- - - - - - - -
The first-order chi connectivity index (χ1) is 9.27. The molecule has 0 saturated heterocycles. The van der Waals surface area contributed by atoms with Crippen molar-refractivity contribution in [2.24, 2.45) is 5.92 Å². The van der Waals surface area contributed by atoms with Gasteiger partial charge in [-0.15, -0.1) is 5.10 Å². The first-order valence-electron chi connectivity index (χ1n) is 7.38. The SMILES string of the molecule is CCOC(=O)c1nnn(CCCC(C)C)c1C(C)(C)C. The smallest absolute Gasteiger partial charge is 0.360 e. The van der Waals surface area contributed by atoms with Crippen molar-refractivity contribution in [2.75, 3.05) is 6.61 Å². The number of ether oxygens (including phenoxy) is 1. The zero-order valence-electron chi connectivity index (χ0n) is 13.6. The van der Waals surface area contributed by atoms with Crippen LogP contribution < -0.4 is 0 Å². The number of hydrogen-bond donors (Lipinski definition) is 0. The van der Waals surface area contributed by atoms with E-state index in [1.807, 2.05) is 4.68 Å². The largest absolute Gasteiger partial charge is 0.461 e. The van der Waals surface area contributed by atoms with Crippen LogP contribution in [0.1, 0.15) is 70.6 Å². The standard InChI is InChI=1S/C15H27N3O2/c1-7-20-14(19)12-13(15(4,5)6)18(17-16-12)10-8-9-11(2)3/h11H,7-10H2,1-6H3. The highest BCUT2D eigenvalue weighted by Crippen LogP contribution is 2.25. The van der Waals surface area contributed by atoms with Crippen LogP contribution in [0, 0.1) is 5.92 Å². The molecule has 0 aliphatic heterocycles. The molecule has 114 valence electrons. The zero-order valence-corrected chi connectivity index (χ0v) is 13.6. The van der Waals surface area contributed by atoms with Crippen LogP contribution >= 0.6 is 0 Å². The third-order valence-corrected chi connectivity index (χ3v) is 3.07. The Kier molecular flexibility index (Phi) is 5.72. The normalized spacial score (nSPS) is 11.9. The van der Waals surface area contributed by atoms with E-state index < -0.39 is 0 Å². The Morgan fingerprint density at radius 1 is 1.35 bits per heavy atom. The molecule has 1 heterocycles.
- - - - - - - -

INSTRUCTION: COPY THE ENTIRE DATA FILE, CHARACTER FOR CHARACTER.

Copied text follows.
The first-order chi connectivity index (χ1) is 9.27. The molecule has 0 saturated heterocycles. The van der Waals surface area contributed by atoms with Crippen molar-refractivity contribution in [2.24, 2.45) is 5.92 Å². The van der Waals surface area contributed by atoms with Gasteiger partial charge in [-0.15, -0.1) is 5.10 Å². The first-order valence-electron chi connectivity index (χ1n) is 7.38. The SMILES string of the molecule is CCOC(=O)c1nnn(CCCC(C)C)c1C(C)(C)C. The smallest absolute Gasteiger partial charge is 0.360 e. The van der Waals surface area contributed by atoms with Crippen molar-refractivity contribution in [2.75, 3.05) is 6.61 Å². The number of ether oxygens (including phenoxy) is 1. The zero-order valence-electron chi connectivity index (χ0n) is 13.6. The van der Waals surface area contributed by atoms with Crippen LogP contribution < -0.4 is 0 Å². The number of hydrogen-bond donors (Lipinski definition) is 0. The van der Waals surface area contributed by atoms with E-state index in [1.807, 2.05) is 4.68 Å². The largest absolute Gasteiger partial charge is 0.461 e. The van der Waals surface area contributed by atoms with Crippen LogP contribution in [0.1, 0.15) is 70.6 Å². The standard InChI is InChI=1S/C15H27N3O2/c1-7-20-14(19)12-13(15(4,5)6)18(17-16-12)10-8-9-11(2)3/h11H,7-10H2,1-6H3. The highest BCUT2D eigenvalue weighted by Crippen LogP contribution is 2.25. The van der Waals surface area contributed by atoms with Crippen LogP contribution in [0, 0.1) is 5.92 Å². The molecule has 0 aliphatic heterocycles. The molecule has 114 valence electrons. The zero-order valence-corrected chi connectivity index (χ0v) is 13.6. The van der Waals surface area contributed by atoms with Crippen LogP contribution >= 0.6 is 0 Å². The third-order valence-corrected chi connectivity index (χ3v) is 3.07. The Kier molecular flexibility index (Phi) is 5.72. The normalized spacial score (nSPS) is 11.9. The van der Waals surface area contributed by atoms with E-state index < -0.39 is 0 Å². The Morgan fingerprint density at radius 1 is 1.35 bits per heavy atom. The molecule has 1 heterocycles.